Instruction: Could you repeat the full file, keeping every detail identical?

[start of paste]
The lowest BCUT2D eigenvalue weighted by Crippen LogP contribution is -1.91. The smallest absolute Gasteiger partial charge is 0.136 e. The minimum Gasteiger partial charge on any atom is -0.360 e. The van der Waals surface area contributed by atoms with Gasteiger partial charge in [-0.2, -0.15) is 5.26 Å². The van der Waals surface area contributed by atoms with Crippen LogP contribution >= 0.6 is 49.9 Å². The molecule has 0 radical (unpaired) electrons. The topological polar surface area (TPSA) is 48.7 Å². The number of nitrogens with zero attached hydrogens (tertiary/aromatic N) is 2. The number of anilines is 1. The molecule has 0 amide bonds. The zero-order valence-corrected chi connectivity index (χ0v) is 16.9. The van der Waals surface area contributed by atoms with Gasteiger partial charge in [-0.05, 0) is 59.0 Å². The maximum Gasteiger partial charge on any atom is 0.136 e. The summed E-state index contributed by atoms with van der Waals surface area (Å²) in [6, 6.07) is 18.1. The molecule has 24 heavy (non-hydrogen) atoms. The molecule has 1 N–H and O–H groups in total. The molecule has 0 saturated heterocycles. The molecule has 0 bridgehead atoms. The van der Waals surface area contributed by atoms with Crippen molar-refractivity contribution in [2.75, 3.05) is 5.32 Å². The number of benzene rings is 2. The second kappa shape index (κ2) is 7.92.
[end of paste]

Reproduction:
The lowest BCUT2D eigenvalue weighted by Crippen LogP contribution is -1.91. The smallest absolute Gasteiger partial charge is 0.136 e. The minimum Gasteiger partial charge on any atom is -0.360 e. The van der Waals surface area contributed by atoms with Gasteiger partial charge in [-0.2, -0.15) is 5.26 Å². The van der Waals surface area contributed by atoms with Crippen LogP contribution >= 0.6 is 49.9 Å². The molecule has 0 radical (unpaired) electrons. The topological polar surface area (TPSA) is 48.7 Å². The number of nitrogens with zero attached hydrogens (tertiary/aromatic N) is 2. The number of anilines is 1. The molecule has 0 amide bonds. The zero-order valence-corrected chi connectivity index (χ0v) is 16.9. The van der Waals surface area contributed by atoms with Gasteiger partial charge in [-0.05, 0) is 59.0 Å². The maximum Gasteiger partial charge on any atom is 0.136 e. The summed E-state index contributed by atoms with van der Waals surface area (Å²) in [6, 6.07) is 18.1. The molecule has 24 heavy (non-hydrogen) atoms. The molecule has 1 N–H and O–H groups in total. The molecule has 0 saturated heterocycles. The molecule has 0 bridgehead atoms. The van der Waals surface area contributed by atoms with Crippen molar-refractivity contribution in [2.75, 3.05) is 5.32 Å². The number of benzene rings is 2. The second kappa shape index (κ2) is 7.92.